Create an Amazon wish-list from the Facebook pages you “like” (with Zero server)

Published in
9 min readMar 10, 2019


Here’s a capture of the result to get you excited (with pudding)

When my friends ask me what I want for my birthday I usually draw a blank.

Then I start to think, it lasts about three months, and when I’m done thinking, my birthday is over, I have no friends left, and I use my own money to buy self-help books on Amazon Prime.

But there is one place where I’ve spent literally hours of my life creating a catalog of the things I like: Facebook. When I really like an artist, a movie, a product or anything really, my first reaction is to go to Facebook and “like” his/her/its page immediately.

If only there was a place where I could display a list of my Facebook “liked” pages, and search for Amazon products related to that page!

That’s how came the idea for this app, which consists of four parts:

  • Fetch your “liked” pages from Facebook
  • Fetch products related to a keyword from Amazon
  • Create the API
  • Build the UI

Zero server

I stumbled upon Zero server’s Github page and the idea sounded too good to be true, and it was a perfect match for my project, so I decided to take it for a test drive.

To spoil you a little, some of its features are really clever and work perfectly, but my personal experience with it has been riddled with bugs, memory crashes, very long starting times, and to be honest I don’t think I will use it again before it matures a little.

Are you local?

An important lesson that I learned from building websites with Gatsby, is that building static websites / apps makes life 100% more tolerable.

With this project, the only end user is you. You want to access your own personal data, from your own locally-launched server, from your own command line. You don’t need to worry about deployment, security, bugs, best practices or anything.

If your application sucks, you’re the only person that will suffer.

Fetching your liked pages from Facebook

To fetch your liked pages from Facebook, you need a Facebook account and an application.

Create a Facebook application

We need an application to be able to query the Facebook Graph API.
The Facebook Graph API is the endpoint where you can access any public information that Facebook has on you or anyone, depending on your app’s privacy settings.

If you don’t already have a Facebook application, you can use the following tutorial to create a new one:

Simulate your query

Before starting to code, we can use the Graph API Explorer, which is a tool developed by Facebook to query their API.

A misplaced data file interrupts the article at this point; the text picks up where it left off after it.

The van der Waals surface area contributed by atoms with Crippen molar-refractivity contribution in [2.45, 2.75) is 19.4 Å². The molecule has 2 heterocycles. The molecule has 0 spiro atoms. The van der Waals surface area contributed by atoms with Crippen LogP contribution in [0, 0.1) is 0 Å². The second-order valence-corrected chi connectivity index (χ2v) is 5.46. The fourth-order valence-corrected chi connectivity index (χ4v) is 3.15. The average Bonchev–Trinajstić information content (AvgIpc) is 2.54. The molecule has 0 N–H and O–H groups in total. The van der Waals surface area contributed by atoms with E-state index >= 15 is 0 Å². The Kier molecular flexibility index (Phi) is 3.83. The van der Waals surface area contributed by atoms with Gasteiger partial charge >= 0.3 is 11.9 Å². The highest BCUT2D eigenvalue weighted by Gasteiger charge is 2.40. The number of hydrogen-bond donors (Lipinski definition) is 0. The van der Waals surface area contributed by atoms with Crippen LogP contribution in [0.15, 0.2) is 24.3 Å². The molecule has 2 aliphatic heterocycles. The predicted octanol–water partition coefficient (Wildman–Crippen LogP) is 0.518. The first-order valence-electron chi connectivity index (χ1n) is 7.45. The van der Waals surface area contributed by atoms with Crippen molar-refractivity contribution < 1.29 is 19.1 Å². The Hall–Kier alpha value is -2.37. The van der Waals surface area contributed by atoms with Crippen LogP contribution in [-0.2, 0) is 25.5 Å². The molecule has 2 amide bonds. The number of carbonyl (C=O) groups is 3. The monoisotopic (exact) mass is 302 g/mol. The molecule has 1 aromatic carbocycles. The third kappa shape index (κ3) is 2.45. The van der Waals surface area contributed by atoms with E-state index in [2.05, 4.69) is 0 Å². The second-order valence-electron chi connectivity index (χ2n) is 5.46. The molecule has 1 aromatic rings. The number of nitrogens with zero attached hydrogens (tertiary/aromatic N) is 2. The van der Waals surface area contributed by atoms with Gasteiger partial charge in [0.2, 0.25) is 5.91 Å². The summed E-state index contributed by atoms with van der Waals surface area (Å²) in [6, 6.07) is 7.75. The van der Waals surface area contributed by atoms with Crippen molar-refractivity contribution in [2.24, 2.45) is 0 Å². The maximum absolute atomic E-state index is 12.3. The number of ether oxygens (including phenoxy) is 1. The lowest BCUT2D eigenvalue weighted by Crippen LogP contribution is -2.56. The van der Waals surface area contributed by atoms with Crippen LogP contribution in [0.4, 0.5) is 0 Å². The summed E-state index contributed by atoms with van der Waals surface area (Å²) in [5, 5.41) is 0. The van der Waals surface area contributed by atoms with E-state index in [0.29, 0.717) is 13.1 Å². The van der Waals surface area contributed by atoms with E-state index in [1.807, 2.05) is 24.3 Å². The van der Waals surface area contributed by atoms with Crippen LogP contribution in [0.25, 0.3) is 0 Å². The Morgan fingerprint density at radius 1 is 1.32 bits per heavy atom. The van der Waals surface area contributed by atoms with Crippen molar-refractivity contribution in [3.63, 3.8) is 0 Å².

We’re going to create a script that we will run just once, to fetch our own “likes” and save them to a local database, so we don’t have to manage access tokens from our script, we can just generate one from the Graph API Explorer and hard-code it into our script.

Just click on the big blue “Get Access Token” button

On the “address” bar, you can see “me?fields=id,name”.
This is the place where you define the kind of properties that you want to retrieve for the user — “me” in this case, which means you, “me” will be replaced with you Facebook user id internally.

For this project, we need to fetch the name of the pages you liked, so we have to consult the Graph API Reference to find the name of this property.

A quick search for “likes” brought me to this particular property:

Sounds about right.
First we have to update the Permissions that we will use for this request:

“user_likes” auto-completed when I typed “like”

Then we have to update the “address” bar with the “likes” property.

And trigger the Submit button:

Now we have our access token, and we know the parameters that we must send to the API to retrieve our user likes.

We have all the information we need to start to code!

Query the API from your script

We will create a small script that does the same query, but programmatically:

This is what the final script looks like. We’re using the “fb” npm package to query the “me/likes” path, which is the equivalent of the “me?fields=likes” query that we saw earlier.

Facebook’s pagination uses cursors, as long as you haven’t hit the last page of results, it sends an “after” value in “paging.cursors.after”, which is a token that you must send with your query to display the next page.

So in a while loop, we concat all the elements returned by the “me/likes” query until the query returns an empty array.

Fetch products related to a keyword from Amazon

Accessing the API

It takes a couple of minutes or less to get access to Facebook’s Graph API.

To get an official access for Amazon’s “Product Advertising API”, you must send an application, that will be reviewed by a real Amazon employee made of flesh and blood, with answers to “How many millions of unique visitors does your website get daily?”, and “Are you blood-related to Jeff Bezos?”.